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Stick A Fork In Jake Locker's Heisman Trophy Hopes

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It took just three weeks and two losses for expectations for University of Washington quarterback Jake Locker to plummet from Heisman Trophy to .500 quarterback. After a debilitating thumping at the hands of the University of Nebraska, it won’t be long beforte ESPN pundits pretend they never hyped Locker as a legi Heisman Trophy candidate.

No need to sugarcoat it: Jake Locker was not a good player on Saturday. 4-20 passing, 71 yards, 2 interceptions, one giant defeat. Certainly, Nebraska looked like a top 5 team. But Heisman Trophy winners make plays against top 5 teams.

Greg Johns of the Seattle PI writes

It was a Heisman-like performance by the quarterback Saturday at Husky Stadium, the three rushing touchdowns and another through the air in a convincing victory on ABC regional television.

Unfortunately for Jake Locker, the Heisman numbers were put up by the opposing quarterback, Nebraska redshirt freshman Taylor Martinez, in a 56-21 runaway by the visitors.

Andy Hutchins of SB Nation writes that Locker’s Heisman hopes have been "euthanized"…

This early in the college football season, it’s hard to definitively bury or anoint players as Heisman candidates. And yet, Jake Locker sure did his darnedest to shovel six feet of dirt on his trendy campaign.

Washington got rolled by Nebraska, a faster, bigger, more talented squad. Locker’s contributions, however, were less "heroic in defeat" and more "HAHAHA." Locker completed four of 20 passes for 71 yards, the worst marks in completion percentage and yards per attempt of his four-year career, and threw two interceptions for the first time since October 2009. He compiled just 130 yards of total offense, the sort of pitifully low number that gets darkhorse Heisman campaigns euthanized.

Andre Stepankowsky of The Daily News writes that Locker would have been booed off the field on Sundays.

As for Locker, he may have been booed off the field had he been an NFL quarterback. One should start wondering about Sarkisian’s decision to make him a traditional drop-back, pocket QB. The Huskies two-play, 78-yard touchdown drive early in the third quarter was the result of a Locker planned run and a rollout that froze the Nebraska secondary and freed up Kearse. Locker is among the best athletes on the field; limiting him as a runner, taking a dimension away from him, seems to make little sense. It’s like asking Babe Ruth to be a singles hitter.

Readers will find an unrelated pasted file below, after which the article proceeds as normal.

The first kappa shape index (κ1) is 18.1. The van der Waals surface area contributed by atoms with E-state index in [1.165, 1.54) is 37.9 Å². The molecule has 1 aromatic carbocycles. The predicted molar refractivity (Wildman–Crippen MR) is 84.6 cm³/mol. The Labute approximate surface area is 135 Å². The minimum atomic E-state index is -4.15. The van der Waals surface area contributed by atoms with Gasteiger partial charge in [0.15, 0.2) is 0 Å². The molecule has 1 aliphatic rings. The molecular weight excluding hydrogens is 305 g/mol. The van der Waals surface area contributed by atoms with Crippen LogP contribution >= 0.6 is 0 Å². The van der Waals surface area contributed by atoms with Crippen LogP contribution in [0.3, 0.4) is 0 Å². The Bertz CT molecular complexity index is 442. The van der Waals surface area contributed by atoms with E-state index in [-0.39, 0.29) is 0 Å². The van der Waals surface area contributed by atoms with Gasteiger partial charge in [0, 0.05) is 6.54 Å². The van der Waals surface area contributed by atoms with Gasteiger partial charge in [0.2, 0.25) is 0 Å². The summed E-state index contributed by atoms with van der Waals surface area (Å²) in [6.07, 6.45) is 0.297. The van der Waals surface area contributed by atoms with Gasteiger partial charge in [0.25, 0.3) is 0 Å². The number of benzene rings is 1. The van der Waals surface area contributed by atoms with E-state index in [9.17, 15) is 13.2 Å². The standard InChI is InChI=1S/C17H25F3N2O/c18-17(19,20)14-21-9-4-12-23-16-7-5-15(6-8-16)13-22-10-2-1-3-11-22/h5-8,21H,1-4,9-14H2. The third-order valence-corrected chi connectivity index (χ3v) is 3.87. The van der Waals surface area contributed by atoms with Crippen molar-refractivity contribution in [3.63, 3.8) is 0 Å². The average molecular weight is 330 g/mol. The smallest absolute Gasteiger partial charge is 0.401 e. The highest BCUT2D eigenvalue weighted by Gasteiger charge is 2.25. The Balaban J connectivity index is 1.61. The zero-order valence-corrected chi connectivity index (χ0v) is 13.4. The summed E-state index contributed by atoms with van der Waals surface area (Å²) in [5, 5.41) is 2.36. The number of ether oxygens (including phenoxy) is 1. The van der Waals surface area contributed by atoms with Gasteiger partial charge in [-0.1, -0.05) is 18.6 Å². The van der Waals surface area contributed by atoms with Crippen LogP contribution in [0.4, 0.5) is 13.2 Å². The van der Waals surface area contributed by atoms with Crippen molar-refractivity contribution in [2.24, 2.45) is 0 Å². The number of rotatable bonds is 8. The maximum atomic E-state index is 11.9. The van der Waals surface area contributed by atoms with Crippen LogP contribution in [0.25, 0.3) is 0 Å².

Clearly, Locker will have to play better if Washington is going to be bowl eligible.

Art Thiel of the Seattle PI writes...

To find a big game played so poorly by a local star, longtime Seattle sports fans probably would have to go back to 1978 in Game 7 of the NBA Finals, when the Sonics' Dennis Johnson missed all 14 field goal attempts.

Locker had himself the football-passing equivalent of an oh-fer.

Dennis Dodd of writes that the performance was so bad it jeopardizes Locker’s draft stock as well as his Heisman hopes.

The assumption that Locker is going to be the slam-dunk, No. 1 overall draft choice next spring now is laughable. It was beyond having sub-par personnel around him in Saturday’s 56-21 loss to Nebraska. It was beyond facing a quality defense.

That is exactly what Locker is going to be facing when he is drafted by some cellar-dweller. He will not have all the weapons around him. He will have to make plays by himself while suffering growing pains. Saturday, then, has to scare some NFL teams and put a damper on the Washington season.

Have no fear, though: is still up and running.